Frankly, when I would speak to congregations — which I do pretty frequently — the Syrian refugee crisis, even though it's the largest crisis in the world, did not capture anyone's interest. I think because they view it as "just another problem in the Middle East," "just another problem of a community that doesn't like Israel and doesn't like Jews." You'd get comments like, "Why would I bring people here who want to burn down my synagogue?" So I'd have to focus more on Ukraine or on Iranian religious minorities.
Dara Lind: What changed?
Mark Hetfield: Over the month of August, first you had the Sudanese guy who tried to cross the English Channel on foot, and that got some interest. And then people really started to wake up when they discovered the 71 decomposing bodies of refugee men, women, and children in Austria. And then, of course, just days later, when Aylan Kurdi's body was discovered on the shores of Turkey and photographed — that's what really humanized the crisis and made American Jews really relate to the refugee plight of the Syrians.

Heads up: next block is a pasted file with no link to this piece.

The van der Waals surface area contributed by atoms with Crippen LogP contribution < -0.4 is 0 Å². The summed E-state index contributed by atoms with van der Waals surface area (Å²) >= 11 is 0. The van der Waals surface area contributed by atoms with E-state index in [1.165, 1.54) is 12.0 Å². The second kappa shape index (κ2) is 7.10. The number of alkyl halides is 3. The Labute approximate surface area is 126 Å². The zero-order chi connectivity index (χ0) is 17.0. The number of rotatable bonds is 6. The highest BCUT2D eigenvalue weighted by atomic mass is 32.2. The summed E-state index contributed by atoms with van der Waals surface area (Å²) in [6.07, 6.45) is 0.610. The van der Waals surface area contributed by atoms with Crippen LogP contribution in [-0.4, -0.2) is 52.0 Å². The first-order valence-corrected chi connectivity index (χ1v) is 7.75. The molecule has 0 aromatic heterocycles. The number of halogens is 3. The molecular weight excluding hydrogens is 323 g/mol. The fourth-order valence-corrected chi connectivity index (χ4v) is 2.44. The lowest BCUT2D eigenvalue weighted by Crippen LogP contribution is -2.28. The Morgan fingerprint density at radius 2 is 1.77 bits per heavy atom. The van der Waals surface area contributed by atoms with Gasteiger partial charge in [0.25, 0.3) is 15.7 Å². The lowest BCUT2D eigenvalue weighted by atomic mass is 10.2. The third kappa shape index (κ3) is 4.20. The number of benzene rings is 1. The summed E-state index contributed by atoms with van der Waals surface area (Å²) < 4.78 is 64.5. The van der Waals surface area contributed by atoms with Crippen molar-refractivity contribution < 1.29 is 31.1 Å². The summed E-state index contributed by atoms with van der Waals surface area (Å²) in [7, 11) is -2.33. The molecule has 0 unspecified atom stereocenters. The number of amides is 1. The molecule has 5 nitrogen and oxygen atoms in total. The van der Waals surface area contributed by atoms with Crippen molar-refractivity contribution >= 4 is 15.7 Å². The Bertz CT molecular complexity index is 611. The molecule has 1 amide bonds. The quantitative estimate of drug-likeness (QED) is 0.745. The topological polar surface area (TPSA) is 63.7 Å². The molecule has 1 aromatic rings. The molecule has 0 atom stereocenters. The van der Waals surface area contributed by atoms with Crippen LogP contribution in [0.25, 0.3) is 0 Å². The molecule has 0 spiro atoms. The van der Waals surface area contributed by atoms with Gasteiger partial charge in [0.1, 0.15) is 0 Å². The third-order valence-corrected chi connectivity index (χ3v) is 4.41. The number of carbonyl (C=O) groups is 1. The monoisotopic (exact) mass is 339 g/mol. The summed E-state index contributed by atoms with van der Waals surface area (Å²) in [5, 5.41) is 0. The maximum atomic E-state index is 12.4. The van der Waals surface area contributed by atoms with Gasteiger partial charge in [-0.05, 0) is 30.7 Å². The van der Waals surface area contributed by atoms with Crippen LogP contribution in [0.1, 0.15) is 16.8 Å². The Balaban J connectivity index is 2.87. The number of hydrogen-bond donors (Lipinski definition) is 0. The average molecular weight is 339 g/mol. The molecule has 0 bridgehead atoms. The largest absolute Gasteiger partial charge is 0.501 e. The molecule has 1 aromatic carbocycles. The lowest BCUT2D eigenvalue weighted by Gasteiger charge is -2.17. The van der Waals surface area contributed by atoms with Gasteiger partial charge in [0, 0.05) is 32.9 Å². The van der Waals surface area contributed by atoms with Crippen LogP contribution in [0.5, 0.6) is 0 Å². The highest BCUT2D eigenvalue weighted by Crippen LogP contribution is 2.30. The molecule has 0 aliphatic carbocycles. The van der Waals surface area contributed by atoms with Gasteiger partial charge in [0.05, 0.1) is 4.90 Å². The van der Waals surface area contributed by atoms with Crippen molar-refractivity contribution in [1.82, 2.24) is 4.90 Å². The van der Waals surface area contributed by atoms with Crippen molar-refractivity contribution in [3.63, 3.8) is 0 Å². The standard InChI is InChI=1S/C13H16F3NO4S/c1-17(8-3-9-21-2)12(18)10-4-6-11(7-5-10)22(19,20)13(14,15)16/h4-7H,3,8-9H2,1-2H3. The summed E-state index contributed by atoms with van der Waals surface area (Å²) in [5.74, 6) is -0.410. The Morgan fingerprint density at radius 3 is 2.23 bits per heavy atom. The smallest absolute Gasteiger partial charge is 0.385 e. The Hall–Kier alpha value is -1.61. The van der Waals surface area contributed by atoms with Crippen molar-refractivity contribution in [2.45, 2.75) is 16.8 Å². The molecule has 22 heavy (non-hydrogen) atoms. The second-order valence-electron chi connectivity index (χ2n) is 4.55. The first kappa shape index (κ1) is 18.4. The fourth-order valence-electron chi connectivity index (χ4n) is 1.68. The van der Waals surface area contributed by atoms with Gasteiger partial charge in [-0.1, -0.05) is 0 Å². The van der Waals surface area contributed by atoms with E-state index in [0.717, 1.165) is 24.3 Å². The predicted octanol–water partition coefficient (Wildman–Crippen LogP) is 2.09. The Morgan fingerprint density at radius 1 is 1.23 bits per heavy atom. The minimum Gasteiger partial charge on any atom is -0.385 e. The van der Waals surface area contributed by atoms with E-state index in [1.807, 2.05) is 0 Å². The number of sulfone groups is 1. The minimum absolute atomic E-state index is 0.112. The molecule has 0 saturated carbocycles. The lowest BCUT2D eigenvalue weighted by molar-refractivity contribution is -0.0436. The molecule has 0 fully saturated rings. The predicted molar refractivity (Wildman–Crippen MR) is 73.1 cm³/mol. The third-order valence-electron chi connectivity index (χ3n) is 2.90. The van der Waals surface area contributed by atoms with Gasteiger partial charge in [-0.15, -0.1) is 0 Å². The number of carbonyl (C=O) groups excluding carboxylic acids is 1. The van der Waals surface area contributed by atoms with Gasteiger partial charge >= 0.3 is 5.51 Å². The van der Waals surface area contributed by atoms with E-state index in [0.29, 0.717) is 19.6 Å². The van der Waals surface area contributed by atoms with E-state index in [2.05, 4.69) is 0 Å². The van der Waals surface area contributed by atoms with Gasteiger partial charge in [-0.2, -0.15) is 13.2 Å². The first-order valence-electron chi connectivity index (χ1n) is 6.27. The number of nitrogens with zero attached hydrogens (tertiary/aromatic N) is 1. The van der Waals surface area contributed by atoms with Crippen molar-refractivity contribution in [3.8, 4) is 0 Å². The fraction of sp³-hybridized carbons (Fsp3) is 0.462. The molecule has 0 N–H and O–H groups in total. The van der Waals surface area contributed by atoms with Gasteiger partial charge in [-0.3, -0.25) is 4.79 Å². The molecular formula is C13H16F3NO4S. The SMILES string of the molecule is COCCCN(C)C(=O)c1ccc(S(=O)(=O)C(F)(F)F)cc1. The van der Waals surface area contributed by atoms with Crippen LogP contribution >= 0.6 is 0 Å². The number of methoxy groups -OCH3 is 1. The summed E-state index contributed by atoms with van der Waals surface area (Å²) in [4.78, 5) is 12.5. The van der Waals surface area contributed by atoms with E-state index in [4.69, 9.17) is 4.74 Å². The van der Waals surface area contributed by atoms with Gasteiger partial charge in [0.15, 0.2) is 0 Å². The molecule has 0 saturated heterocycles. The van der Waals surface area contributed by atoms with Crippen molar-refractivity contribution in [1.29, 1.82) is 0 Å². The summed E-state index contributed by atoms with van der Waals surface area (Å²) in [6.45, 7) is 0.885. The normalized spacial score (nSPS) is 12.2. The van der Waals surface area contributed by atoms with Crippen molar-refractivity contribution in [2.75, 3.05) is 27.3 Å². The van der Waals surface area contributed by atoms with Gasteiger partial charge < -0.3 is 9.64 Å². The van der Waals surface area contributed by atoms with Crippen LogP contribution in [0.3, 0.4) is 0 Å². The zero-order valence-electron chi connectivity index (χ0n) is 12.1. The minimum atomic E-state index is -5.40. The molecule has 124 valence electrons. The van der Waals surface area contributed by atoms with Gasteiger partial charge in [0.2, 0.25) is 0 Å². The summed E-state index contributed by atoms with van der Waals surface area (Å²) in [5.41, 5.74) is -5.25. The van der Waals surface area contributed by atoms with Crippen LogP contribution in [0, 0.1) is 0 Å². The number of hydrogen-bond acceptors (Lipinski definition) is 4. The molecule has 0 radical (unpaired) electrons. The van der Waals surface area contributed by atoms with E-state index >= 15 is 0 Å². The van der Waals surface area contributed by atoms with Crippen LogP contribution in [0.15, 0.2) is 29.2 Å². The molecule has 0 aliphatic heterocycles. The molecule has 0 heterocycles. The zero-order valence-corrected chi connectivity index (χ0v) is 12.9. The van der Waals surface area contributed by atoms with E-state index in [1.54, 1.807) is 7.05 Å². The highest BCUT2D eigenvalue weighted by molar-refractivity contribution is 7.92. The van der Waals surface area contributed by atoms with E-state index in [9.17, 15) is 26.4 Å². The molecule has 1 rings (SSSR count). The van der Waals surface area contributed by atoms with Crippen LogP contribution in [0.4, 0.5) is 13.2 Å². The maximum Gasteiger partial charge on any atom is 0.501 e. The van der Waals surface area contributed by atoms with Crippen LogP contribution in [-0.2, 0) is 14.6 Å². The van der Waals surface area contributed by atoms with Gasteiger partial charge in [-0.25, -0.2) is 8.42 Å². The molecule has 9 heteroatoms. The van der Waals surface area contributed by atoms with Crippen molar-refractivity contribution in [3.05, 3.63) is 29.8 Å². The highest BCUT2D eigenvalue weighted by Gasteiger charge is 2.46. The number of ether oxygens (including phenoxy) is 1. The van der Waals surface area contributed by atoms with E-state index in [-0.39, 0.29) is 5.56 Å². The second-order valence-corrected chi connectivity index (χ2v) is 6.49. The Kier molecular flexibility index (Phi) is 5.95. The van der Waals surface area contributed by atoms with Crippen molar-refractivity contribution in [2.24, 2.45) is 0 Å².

It's just amazing what a difference that photograph made. I really think it was that single photograph that took the message home and made people realize that this is something we have to do something about. This is something we as a community can really, really relate to.
Because HIAS has just recently become in a position to work with the community, to give them resources, we were able to respond to this need that arose out of this refugee crisis. In other words, we didn't drive it, but we were there to respond to it.
Dara Lind: Of course, people can be interested in, say, donating to help people in need, but not necessarily interested in doing political advocacy. Are you seeing interest in, for instance, calling members of Congress?